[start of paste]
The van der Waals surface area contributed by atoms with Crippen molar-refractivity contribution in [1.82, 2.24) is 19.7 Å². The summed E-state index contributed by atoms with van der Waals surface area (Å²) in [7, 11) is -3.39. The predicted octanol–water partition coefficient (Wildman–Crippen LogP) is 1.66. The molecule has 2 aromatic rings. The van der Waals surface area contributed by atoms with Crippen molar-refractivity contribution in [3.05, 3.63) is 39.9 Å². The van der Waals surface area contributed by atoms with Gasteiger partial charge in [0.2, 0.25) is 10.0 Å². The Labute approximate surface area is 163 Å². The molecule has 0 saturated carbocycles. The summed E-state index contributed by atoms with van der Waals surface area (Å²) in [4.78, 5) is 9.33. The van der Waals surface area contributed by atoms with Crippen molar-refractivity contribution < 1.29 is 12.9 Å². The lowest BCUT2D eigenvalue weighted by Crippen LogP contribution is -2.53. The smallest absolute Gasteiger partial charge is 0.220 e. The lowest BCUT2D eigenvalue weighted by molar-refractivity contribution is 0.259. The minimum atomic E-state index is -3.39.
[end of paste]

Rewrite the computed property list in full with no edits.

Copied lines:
The van der Waals surface area contributed by atoms with Crippen molar-refractivity contribution in [1.82, 2.24) is 19.7 Å². The summed E-state index contributed by atoms with van der Waals surface area (Å²) in [7, 11) is -3.39. The predicted octanol–water partition coefficient (Wildman–Crippen LogP) is 1.66. The molecule has 2 aromatic rings. The van der Waals surface area contributed by atoms with Crippen molar-refractivity contribution in [3.05, 3.63) is 39.9 Å². The van der Waals surface area contributed by atoms with Gasteiger partial charge in [0.2, 0.25) is 10.0 Å². The Labute approximate surface area is 163 Å². The molecule has 0 saturated carbocycles. The summed E-state index contributed by atoms with van der Waals surface area (Å²) in [4.78, 5) is 9.33. The van der Waals surface area contributed by atoms with Crippen molar-refractivity contribution < 1.29 is 12.9 Å². The lowest BCUT2D eigenvalue weighted by Crippen LogP contribution is -2.53. The smallest absolute Gasteiger partial charge is 0.220 e. The lowest BCUT2D eigenvalue weighted by molar-refractivity contribution is 0.259. The minimum atomic E-state index is -3.39.